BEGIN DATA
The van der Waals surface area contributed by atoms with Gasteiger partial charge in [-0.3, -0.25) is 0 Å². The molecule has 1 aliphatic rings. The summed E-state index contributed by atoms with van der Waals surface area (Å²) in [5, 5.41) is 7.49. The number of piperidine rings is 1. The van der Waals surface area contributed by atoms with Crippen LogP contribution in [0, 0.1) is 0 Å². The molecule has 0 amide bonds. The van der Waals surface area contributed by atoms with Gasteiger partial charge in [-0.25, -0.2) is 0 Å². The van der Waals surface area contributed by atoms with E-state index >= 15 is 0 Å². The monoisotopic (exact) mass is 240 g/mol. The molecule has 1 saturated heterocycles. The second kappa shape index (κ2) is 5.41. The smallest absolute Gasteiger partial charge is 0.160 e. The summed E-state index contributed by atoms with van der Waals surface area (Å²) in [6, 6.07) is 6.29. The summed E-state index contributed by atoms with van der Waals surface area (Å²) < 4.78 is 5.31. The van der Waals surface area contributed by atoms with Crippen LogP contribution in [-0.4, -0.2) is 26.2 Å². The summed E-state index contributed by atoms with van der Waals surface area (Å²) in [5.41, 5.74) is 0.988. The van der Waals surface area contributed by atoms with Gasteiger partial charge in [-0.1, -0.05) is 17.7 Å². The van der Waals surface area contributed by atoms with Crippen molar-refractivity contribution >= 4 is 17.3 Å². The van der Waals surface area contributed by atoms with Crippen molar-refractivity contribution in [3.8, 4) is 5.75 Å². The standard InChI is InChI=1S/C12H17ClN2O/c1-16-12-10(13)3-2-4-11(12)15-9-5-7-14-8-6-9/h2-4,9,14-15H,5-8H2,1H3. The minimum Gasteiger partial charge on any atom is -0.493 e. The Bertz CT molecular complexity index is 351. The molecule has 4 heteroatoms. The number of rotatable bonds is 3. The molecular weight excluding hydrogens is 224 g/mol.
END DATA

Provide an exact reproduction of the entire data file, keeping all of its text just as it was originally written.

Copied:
The van der Waals surface area contributed by atoms with Gasteiger partial charge in [-0.3, -0.25) is 0 Å². The molecule has 1 aliphatic rings. The summed E-state index contributed by atoms with van der Waals surface area (Å²) in [5, 5.41) is 7.49. The number of piperidine rings is 1. The van der Waals surface area contributed by atoms with Crippen LogP contribution in [0, 0.1) is 0 Å². The molecule has 0 amide bonds. The van der Waals surface area contributed by atoms with Gasteiger partial charge in [-0.25, -0.2) is 0 Å². The van der Waals surface area contributed by atoms with E-state index >= 15 is 0 Å². The monoisotopic (exact) mass is 240 g/mol. The molecule has 1 saturated heterocycles. The second kappa shape index (κ2) is 5.41. The smallest absolute Gasteiger partial charge is 0.160 e. The summed E-state index contributed by atoms with van der Waals surface area (Å²) in [6, 6.07) is 6.29. The summed E-state index contributed by atoms with van der Waals surface area (Å²) < 4.78 is 5.31. The van der Waals surface area contributed by atoms with Crippen LogP contribution in [-0.4, -0.2) is 26.2 Å². The summed E-state index contributed by atoms with van der Waals surface area (Å²) in [5.41, 5.74) is 0.988. The van der Waals surface area contributed by atoms with Gasteiger partial charge in [-0.1, -0.05) is 17.7 Å². The van der Waals surface area contributed by atoms with Crippen molar-refractivity contribution >= 4 is 17.3 Å². The van der Waals surface area contributed by atoms with Crippen molar-refractivity contribution in [3.8, 4) is 5.75 Å². The standard InChI is InChI=1S/C12H17ClN2O/c1-16-12-10(13)3-2-4-11(12)15-9-5-7-14-8-6-9/h2-4,9,14-15H,5-8H2,1H3. The minimum Gasteiger partial charge on any atom is -0.493 e. The Bertz CT molecular complexity index is 351. The molecule has 4 heteroatoms. The number of rotatable bonds is 3. The molecular weight excluding hydrogens is 224 g/mol.